Your SlideShare is downloading. ×
0
Expanding America
Expanding America
Expanding America
Expanding America
Expanding America
Expanding America
Expanding America
Expanding America
Expanding America
Expanding America
Expanding America
Expanding America
Expanding America
Expanding America
Expanding America
Expanding America
Expanding America
Expanding America
Upcoming SlideShare
Loading in...5
×

Thanks for flagging this SlideShare!

Oops! An error has occurred.

×
Saving this for later? Get the SlideShare app to save on your phone or tablet. Read anywhere, anytime – even offline.
Text the download link to your phone
Standard text messaging rates apply

Expanding America

113

Published on

The expansion of America via highways and automobiles.

The expansion of America via highways and automobiles.

Published in: Technology, Art & Photos
0 Comments
0 Likes
Statistics
Notes
  • Be the first to comment

  • Be the first to like this

No Downloads
Views
Total Views
113
On Slideshare
0
From Embeds
0
Number of Embeds
0
Actions
Shares
0
Downloads
2
Comments
0
Likes
0
Embeds 0
No embeds

Report content
Flagged as inappropriate Flag as inappropriate
Flag as inappropriate

Select your reason for flagging this presentation as inappropriate.

Cancel
No notes for slide

Transcript

  • 1. The Expansion Of The United States By Highways and Automobiles PART 1: Building A Country
  • 2. Even before we became a country, getting around was difficult for “civilized” people. Our forefathers had little choice but to follow Indian trading and hunting paths to find their way. But travel was a must, for both colonization and expansion, as our population began to increase at a record pace. During the French-Indian Wars (1754-1763) the need for reliable transportation roads became evident. One of the first “constructed” roads was General Braddock’s Military Road, which, ironically, followed the old Nemocolin Trail, an old Indian hunting path, as shown at the left. (side note: Braddock died en route to Fort Duquesne, now Pittsburgh, and his Colonel, George Washington, was left in charge). Afterwards, Forbes Road, also following an old Indian Trail, completed the conquest of Fort Duquesne. Braddock’s trail was the forerunner of the future trails, chopped out and explored by others, for expansion. US 30 and US 22 still follow parts of this historic road.
  • 3. The Iroquois, or Mohawk, Trail was used to trade and communicate with Atlantic Seaboard tribes, and the upstate New York tribes, via river paths, hunting trails, and mountain passes. The Indian knowledge of the areas was invaluable to the early settlers. A quick look at the map on the bottom left , of the colonies of 1763, will show how difficult it was to get past the mountains for expansion to the west. Luckily, an ancient meteorite crater, an erosion in the Pine Mountain range of the Appalachian's, a natural gap in the Cumberland Range, and a small valley near the crater, all came together at a point where modern Tennessee, Virginia and Kentucky meet; it is the Cumberland Gap. The discovery, and widening, of this natural terrain by Daniel Boone and the Transylvania Company, made travel by many, in carts, wagons and on foot, possible to the frontier.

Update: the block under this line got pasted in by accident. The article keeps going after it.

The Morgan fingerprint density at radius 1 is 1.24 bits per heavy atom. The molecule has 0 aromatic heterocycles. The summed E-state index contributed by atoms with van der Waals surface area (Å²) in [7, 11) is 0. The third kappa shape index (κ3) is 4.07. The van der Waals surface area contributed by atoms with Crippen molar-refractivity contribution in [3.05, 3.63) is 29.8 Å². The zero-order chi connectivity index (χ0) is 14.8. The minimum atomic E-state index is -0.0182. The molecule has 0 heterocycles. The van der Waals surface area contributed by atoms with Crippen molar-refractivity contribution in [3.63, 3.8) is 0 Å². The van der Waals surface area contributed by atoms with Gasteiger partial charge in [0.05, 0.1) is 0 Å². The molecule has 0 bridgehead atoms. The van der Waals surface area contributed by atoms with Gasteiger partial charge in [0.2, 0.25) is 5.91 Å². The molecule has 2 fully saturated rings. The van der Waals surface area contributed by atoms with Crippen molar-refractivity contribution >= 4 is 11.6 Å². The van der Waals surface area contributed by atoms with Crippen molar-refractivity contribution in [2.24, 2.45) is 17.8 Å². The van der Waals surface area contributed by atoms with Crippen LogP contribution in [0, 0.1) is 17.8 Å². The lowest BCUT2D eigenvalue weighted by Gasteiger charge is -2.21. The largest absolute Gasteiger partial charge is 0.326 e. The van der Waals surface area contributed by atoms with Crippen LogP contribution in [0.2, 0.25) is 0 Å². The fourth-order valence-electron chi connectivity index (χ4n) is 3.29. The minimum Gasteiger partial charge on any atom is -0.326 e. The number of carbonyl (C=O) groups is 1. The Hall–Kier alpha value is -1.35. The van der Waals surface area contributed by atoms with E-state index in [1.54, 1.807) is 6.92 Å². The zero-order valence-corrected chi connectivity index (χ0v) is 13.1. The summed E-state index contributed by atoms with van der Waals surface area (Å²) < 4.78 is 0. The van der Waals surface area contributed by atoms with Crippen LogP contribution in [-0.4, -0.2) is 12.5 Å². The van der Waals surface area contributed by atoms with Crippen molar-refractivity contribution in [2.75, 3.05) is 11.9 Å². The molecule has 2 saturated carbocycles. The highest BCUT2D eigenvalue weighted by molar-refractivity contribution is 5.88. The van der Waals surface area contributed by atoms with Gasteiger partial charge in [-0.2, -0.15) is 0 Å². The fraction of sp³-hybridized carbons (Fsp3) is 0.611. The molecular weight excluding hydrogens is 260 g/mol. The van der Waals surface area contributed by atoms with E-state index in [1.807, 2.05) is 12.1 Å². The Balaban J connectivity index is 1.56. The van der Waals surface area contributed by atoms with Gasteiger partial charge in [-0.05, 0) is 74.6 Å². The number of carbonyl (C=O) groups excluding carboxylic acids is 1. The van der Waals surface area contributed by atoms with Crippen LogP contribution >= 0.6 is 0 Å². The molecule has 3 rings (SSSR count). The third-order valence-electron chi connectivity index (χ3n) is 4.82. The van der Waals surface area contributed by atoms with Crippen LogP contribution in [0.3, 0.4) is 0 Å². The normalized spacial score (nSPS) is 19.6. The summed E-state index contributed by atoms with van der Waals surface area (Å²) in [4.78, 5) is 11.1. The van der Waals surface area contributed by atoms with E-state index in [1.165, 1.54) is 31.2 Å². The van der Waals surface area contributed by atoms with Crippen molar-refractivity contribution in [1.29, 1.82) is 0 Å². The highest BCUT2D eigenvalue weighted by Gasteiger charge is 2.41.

• 4. 1789 George Washington becomes President Philadelphia is the largest city, 42,000 New York is 2nd, with 33,000 Boston is 3rd with 18,000 These cities represented only about 3% of our new total population, the rest being farmers, trappers, and smaller towns and cities. A large part of the population wanted, and needed, to expand westward. They wanted to get away from crowded cities and the daily hurry of city-folk. Luckily for them, their future lay before them, but not without some problems to overcome first.
  • 5. The United States that emerged from the War of Independence suffered from a weak government and a primitive transportation system. The rivers and the sheltered coastal waters, such as Long Island Sound, Chesapeake Bay and Albemarle Sound, were the principal highways for travel and commerce. Travelers crossed small streams by fording and the larger ones by ferries. Bridges were few and far between. Cable Ferry “PLANK” road, for rainy weather Extending back from these arteries were roads in various stages of development. A very few of these, near the largest cities, were "artificial roads." ditched and sometimes hard-surfaced with gravel or with "pounded stone." The rest were improved only to the extent of removing stumps and boulders and leveling the worst irregularities of the ground. Many of these roads were impassable for wheeled vehicles in winter or during the spring thaw.
  • 6. Travel in America in 1800 was basically at the speed of the horse. Contours show travel time from New York in days and weeks. Coastal travel by ship was a little faster, thus the contours spread out a little along the coast. Travel into remote, road- less regions like the Appalachians or northern New England was slow. Between steamboats, early railroads, and canals, it was possible to get to almost anywhere east of the Mississippi in two weeks by 1830. The Erie Canal has made it possible to reach the Great Lakes. However, in the Appalachians, northern Maine, Wisconsin and Minnesota, once the limits of mechanical transportation is reached, travel is still at the speed of a horse. By 1857, travel was rapid east of the Mississippi, with better and wider roadways, but beyond about 4 day's travel from New York, everything was still at horse speed. Overland stage routes and trails created two corridors of relatively rapid (three weeks!) travel to California..
  • 7. The Impact of the Postal Service Colonial Post Rider Despite the primitive condition of the roads, a land postal service was operated by the colonial authorities between the principal cities of the eastern seaboard. In 1729, it took 4 weeks to send a letter from Boston to Williamsburg, Virginia. For the most part, the mail was carried on foot or by post riders on horseback who averaged about 4 miles per hour, with no night travel. As the country grew, people in new states and territories petitioned Congress for even more post routes, regardless of their cost or profitability. The Post Office Department, and thus the federal government, had to decide whether to subsidize routes that promoted settlement but did not generate enough revenue to pay for themselves or to operate in the black. The Department struggled with this issue. With congressional support and keeping fiscal responsibility firmly in mind, the Department ultimately made decisions in the 19th century that reflected public service as its highest aim. It funded post routes that supported national development and instituted services to benefit all residents of the country.
  • 8. The Impact of the Postal Service The need to get communications to our Nation’s citizens, military outposts and businesses was urgent, and the Postal Service used many means to get it accomplished; stagecoach, Pony Express, Railroad Postal Offices, and steamships….whatever it took. These methods cast a spotlight on the need for easy, fast and economical transportation venues across the country.